Sunday, December 4, 2022

GIG Logistics expands to China

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Key takeaways:

  • GIGL expands to China to help Africans purchase items directly from Chinese stores
  • GIGL is now present in Nigeria, Ghana, the US, and the UK.
  • The expansion will help African customers circumvent payment and quality control hurdles that come with shopping from China online. 

African logistics company GIG Logistics (GIGL) is now a registered company in China, bringing the number of countries where it is present to four: the UK, the US, Ghana, and Nigeria.

Speaking to Techpoint Africa, Dr Ocholi Etu, GIGL’s Director of Operations, said the expansion was necessitated by the company’s constant need to satisfy its customers’ needs. 

“In the last 24 months, we’ve been very busy in terms of product expansion and geographical expansion, and this is all targeted based on our central philosophy, which is customer obsession.”

Etu said the demand for logistics connectivity to China had been growing rapidly, and the company started its expansion to the country last year when it completed its China registration.

Importing from China is big money

 A 2020 World Integrated Trade Solution report showed that Nigeria’s largest imports, worth $16 billion, were from China. The US and India came second and third, with $5 billion and $4 billion, respectively. In June 2022, Nigeria’s imports from China totalled $1.2 billion.

These figures are down to China being one of the world’s largest manufacturers. According to Statista, 28.7% of global manufacturing output comes from China; the US is second (16%), and Japan is third (7%).

Cheap labour, low compliance, and zero per cent value-added tax on exportation are some of the reasons most manufacturers prefer to produce in China, which is why it is known as the world’s factory

China is also the global leader in eCommerce. In 2020 American eCommerce giant Amazon made less than half of what its Chinese counterparts Alibaba and JD.com made.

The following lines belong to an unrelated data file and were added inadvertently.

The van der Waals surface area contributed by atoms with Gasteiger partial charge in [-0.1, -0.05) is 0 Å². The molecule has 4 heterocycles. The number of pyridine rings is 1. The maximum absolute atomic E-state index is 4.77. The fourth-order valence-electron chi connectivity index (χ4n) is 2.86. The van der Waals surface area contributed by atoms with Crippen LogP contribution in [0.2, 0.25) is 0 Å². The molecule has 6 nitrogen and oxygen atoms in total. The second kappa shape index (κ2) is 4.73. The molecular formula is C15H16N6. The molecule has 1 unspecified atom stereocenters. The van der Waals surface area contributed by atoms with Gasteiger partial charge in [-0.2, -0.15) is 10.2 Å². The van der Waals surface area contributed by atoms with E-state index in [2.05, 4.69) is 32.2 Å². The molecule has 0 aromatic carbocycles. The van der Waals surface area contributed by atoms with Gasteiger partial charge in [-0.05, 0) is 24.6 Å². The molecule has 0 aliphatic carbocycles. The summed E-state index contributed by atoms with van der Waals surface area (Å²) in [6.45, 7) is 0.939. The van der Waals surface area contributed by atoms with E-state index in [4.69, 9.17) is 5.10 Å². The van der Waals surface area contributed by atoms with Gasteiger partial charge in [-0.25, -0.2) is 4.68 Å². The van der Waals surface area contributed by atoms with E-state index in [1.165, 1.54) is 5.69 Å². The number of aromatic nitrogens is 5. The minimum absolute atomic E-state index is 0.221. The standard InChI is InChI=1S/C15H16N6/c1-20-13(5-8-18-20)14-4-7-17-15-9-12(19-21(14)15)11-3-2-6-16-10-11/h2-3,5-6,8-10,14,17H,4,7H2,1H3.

Beryl TV Alibaba-recorded-the-highest-eCommerce-retail-sales-worldwide-in-2020-682x682 GIG Logistics expands to China Technology

But there’s a problem 

While Chinese eCommerce platforms might be the go-to place for most Africans to get products, GIGL’s Etu said they have experienced issues with making successful purchases from China.

GIGL’s China expansion seeks to address these issues, which range from payment constraints to “what I ordered vs what I got” problems. 

Here’s how GIGL’s China expansion will work

According to Etu, Kim — an artificial intelligence-powered personal shopper — is an essential part of GIGL’s China expansion. 

Kim is a WhatsApp bot that will complete customers’ orders in China. 

When customers find a product they want on any Chinese website or online store, they send the link to Kim and give it adequate information on the product. 

Kim communicates this information to GIGL’s China office. They get the product, ensure it meets the minimum advertised quality, repackage it, and deliver it to the customer’s address through GIGL.

Payment constraints won’t be an issue, as customers can pay the naira equivalent of the cost of the item to a local GIGL bank account. 

Speaking about payments, Etu also revealed that GIGL had to pause integrating crypto into the GIGL app (GIGGo) due to recent regulatory moves by the Securities and Exchange Commission (SEC). He’s, however, certain that the company will still explore the use of crypto for payments. 

Country Manager for GIGL China, Eleanor Cui, said: “GIGL is bridging the gap between China & Nigeria’s commerce by solving one of the biggest challenges in the e-commerce industry: payment in local currency when shopping on foreign websites.”

GIGL is playing the long game

While GIGL is focusing on being a gateway for foreign items in Africa, it still has its eye on global domination. According to Etu, it is a gradual process beginning with mastering the Nigerian and African markets and culminating in expansion to other parts of the globe. 

He’s also optimistic that GIGL could one day offer logistics services within mainland China, competing with some of the world’s biggest eCommerce and logistics companies, such as Alibaba and JD.com. 

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